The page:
It appears that some Pixel users are having an issue with a lock screen PIN bug that doesn't recognize the correct PIN number and continuously sends them back to the lock screen. Device owners have been posting complaints on the Pixel Phone Help page (via Android Police). The bug has been spotted on Pixel XL models but there have been a sprinkling of complaints from those who own phones in the Pixel 2 or Pixel 3 line as well.
The devices in question are running Android 10 or Android 9 and when the user taps in the correct PIN, the screen goes black; when the user awakens the phone, he/she finds himself at the lock screen once again. While using the fingerprint scanner will work and authenticate the user, after a reboot the phone demands that the user punch in his or her PIN numbers. Additionally, the PIN number is requested after a certain period of time has elapsed without the phone being unlocked.
Google's solution to the issue certainly didn't make Pixel owners happy
Earlier this month, a Google product expert replied to one of the Pixel users affected by this lock screen bug and she wrote the two ugliest words in the history of smartphone ownership: "factory reset." This issue has been ongoing since late August and even today there were a couple of fresh complaints posted on the page. One Pixel XL owner had to restore everything that got wiped on her phone when she completed a factory reset. This, she said, was annoying because the model in her hand was a replacement sent to her by Google after her first Pixel XL went into a loop and crashed.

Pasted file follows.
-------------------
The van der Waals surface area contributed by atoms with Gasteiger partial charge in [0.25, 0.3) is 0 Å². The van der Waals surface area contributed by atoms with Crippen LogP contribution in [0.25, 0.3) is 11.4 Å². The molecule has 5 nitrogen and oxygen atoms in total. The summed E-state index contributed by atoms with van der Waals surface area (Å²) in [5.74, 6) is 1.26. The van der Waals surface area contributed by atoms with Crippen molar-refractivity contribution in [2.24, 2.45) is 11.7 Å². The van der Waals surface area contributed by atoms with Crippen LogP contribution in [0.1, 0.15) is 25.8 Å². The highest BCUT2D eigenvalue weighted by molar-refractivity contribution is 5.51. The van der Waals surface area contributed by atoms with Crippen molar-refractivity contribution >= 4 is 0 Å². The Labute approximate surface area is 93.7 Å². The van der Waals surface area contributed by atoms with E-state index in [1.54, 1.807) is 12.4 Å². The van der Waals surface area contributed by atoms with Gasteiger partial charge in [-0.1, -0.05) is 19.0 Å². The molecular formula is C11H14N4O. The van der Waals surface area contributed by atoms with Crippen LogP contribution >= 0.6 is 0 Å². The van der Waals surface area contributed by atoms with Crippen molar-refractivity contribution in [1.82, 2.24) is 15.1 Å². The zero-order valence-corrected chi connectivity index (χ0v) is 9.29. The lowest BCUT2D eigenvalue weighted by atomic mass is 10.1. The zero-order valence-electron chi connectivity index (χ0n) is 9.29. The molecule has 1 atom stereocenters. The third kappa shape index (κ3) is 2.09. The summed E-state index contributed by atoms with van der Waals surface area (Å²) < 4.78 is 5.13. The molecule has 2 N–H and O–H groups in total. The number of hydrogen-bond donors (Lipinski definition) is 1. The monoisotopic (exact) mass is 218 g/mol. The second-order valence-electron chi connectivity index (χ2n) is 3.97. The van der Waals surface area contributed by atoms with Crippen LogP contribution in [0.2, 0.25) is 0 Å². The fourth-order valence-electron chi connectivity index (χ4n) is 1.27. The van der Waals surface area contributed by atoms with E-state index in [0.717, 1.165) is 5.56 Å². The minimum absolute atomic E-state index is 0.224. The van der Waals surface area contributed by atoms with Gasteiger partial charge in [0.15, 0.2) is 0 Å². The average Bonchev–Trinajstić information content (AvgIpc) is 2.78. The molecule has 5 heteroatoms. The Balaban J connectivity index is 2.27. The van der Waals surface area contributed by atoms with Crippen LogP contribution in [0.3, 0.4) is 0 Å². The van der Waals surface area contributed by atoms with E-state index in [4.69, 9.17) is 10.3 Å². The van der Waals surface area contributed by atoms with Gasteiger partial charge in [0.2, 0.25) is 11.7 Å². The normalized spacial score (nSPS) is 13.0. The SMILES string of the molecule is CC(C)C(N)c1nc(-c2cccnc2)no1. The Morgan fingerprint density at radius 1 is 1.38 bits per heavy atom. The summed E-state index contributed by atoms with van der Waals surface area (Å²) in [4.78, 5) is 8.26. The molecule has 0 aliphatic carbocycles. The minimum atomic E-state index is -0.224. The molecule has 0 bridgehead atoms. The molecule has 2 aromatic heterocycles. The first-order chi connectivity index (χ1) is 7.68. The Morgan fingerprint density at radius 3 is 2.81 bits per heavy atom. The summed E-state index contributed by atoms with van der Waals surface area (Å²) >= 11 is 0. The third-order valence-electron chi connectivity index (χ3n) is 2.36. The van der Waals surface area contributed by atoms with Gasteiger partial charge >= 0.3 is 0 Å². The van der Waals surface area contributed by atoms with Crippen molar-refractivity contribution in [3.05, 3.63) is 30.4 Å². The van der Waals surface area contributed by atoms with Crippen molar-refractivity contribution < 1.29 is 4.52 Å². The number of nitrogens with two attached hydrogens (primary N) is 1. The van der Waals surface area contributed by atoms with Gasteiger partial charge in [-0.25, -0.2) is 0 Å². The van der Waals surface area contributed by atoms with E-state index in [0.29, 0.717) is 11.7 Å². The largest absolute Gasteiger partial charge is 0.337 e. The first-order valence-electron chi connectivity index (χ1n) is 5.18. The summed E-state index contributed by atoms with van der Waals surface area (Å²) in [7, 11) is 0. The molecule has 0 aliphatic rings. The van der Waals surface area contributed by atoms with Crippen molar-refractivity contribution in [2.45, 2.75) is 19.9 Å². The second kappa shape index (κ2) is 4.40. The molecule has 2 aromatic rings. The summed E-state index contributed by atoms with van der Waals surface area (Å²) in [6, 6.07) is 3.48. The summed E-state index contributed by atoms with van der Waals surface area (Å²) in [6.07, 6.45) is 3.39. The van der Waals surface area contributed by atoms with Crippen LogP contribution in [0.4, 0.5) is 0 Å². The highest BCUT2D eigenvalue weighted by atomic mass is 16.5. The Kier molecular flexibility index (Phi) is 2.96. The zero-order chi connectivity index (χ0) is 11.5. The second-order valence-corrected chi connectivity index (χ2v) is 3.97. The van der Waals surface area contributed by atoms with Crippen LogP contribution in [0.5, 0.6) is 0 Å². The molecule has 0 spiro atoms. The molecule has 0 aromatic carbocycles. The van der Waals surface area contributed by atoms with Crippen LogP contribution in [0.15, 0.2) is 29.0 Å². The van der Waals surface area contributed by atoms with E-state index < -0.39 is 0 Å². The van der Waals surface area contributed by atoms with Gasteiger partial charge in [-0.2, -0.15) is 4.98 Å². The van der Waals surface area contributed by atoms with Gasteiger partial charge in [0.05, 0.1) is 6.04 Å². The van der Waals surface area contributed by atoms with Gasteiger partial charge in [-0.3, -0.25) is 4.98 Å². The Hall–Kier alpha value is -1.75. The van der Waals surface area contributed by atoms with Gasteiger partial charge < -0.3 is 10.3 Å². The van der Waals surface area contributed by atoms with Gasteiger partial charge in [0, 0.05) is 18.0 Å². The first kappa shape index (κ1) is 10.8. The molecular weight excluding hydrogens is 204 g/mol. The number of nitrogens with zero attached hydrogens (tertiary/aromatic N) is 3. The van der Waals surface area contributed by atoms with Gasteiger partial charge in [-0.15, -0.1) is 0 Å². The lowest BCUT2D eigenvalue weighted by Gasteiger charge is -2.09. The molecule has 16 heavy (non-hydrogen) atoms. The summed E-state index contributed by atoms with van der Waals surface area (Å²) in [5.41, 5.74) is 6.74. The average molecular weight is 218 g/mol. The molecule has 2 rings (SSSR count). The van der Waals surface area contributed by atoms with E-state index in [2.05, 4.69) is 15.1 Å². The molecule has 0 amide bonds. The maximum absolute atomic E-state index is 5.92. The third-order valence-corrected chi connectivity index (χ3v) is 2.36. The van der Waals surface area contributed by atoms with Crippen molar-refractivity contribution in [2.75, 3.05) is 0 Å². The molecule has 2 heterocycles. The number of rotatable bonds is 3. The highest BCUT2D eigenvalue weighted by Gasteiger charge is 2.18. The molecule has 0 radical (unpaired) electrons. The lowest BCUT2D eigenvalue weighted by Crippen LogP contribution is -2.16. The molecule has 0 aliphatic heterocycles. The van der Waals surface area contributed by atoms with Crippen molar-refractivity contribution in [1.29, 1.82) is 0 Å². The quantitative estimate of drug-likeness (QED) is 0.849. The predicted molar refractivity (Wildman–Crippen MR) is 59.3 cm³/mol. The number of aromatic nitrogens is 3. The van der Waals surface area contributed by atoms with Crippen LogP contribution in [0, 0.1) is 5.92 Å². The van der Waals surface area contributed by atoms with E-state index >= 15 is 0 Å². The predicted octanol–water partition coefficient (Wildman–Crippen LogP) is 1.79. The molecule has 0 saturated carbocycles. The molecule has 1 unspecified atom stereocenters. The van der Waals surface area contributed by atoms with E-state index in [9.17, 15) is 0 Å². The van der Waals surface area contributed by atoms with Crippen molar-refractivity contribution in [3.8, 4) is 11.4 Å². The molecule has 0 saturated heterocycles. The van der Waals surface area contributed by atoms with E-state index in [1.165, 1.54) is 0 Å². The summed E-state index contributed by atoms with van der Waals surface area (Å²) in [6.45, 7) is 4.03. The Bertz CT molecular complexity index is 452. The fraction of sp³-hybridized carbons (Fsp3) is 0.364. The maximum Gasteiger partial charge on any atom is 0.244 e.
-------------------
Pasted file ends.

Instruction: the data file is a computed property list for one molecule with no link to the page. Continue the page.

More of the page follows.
These stories are not exactly what Google wants consumers to read about just three weeks before its October 15th Made by Google event. During this extravaganza, the company will roll out the new Pixel 4 and Pixel 4 XL. And this time, Google feels that it has designed a handset that belongs in the top tier of premium smartphone models along with the Apple iPhone and Samsung Galaxy flagships. And while all models experience bugs and issues now and then, the Pixels do not have a great reputation, especially when first released. Who could forget the Pixel 2 XL's burn-in screen or the strange clicking noises heard during phone calls made and received by the Pixel 2. Sure, Google corrected these issues with a software update (well, except for the Pixel 2 XL screen) and the warranty was extended on certain models from one year to two. But when you're convinced that your phones are now ready to play in the same sandbox as the big boys, you are going to need consumers to feel confident too.
Hopefully, Google will come up with a better response to those Pixel owners affected by the lock screen PIN bug than to perform a factory reset.